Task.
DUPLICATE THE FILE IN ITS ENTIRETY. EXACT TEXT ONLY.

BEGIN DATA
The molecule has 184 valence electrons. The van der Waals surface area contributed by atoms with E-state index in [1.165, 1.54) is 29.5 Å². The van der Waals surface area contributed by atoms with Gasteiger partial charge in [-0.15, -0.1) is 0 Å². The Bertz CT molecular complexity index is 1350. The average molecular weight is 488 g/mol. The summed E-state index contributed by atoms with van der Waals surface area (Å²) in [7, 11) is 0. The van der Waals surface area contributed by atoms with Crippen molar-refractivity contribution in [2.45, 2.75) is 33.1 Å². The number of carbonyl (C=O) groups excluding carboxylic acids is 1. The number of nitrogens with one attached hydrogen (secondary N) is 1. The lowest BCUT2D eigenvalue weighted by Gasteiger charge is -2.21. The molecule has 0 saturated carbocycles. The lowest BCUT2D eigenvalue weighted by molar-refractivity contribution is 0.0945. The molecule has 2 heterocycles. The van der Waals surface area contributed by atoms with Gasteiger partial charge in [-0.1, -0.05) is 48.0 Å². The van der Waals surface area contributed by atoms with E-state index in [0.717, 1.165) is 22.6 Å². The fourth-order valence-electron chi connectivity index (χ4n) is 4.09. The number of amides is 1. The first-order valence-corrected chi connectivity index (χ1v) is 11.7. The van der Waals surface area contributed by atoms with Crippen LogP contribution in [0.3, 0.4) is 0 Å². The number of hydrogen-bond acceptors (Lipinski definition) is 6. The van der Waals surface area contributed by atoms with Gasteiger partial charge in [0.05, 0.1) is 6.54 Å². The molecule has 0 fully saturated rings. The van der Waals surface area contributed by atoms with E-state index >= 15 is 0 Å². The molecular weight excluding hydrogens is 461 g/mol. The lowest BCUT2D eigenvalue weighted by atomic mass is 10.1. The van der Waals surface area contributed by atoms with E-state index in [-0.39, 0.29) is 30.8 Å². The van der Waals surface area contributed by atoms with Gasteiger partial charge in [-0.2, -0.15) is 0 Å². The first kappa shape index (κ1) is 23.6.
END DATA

The molecule has 184 valence electrons. The van der Waals surface area contributed by atoms with E-state index in [1.165, 1.54) is 29.5 Å². The van der Waals surface area contributed by atoms with Gasteiger partial charge in [-0.15, -0.1) is 0 Å². The Bertz CT molecular complexity index is 1350. The average molecular weight is 488 g/mol. The summed E-state index contributed by atoms with van der Waals surface area (Å²) in [7, 11) is 0. The van der Waals surface area contributed by atoms with Crippen molar-refractivity contribution in [2.45, 2.75) is 33.1 Å². The number of carbonyl (C=O) groups excluding carboxylic acids is 1. The number of nitrogens with one attached hydrogen (secondary N) is 1. The lowest BCUT2D eigenvalue weighted by Gasteiger charge is -2.21. The molecule has 0 saturated carbocycles. The lowest BCUT2D eigenvalue weighted by molar-refractivity contribution is 0.0945. The molecule has 2 heterocycles. The van der Waals surface area contributed by atoms with Gasteiger partial charge in [-0.1, -0.05) is 48.0 Å². The van der Waals surface area contributed by atoms with E-state index in [0.717, 1.165) is 22.6 Å². The fourth-order valence-electron chi connectivity index (χ4n) is 4.09. The number of amides is 1. The first-order valence-corrected chi connectivity index (χ1v) is 11.7. The van der Waals surface area contributed by atoms with Crippen LogP contribution in [0.3, 0.4) is 0 Å². The number of hydrogen-bond acceptors (Lipinski definition) is 6. The van der Waals surface area contributed by atoms with Gasteiger partial charge in [0.05, 0.1) is 6.54 Å². The molecule has 0 fully saturated rings. The van der Waals surface area contributed by atoms with E-state index >= 15 is 0 Å². The molecular weight excluding hydrogens is 461 g/mol. The lowest BCUT2D eigenvalue weighted by atomic mass is 10.1. The van der Waals surface area contributed by atoms with E-state index in [-0.39, 0.29) is 30.8 Å². The van der Waals surface area contributed by atoms with Gasteiger partial charge in [-0.2, -0.15) is 0 Å². The first kappa shape index (κ1) is 23.6.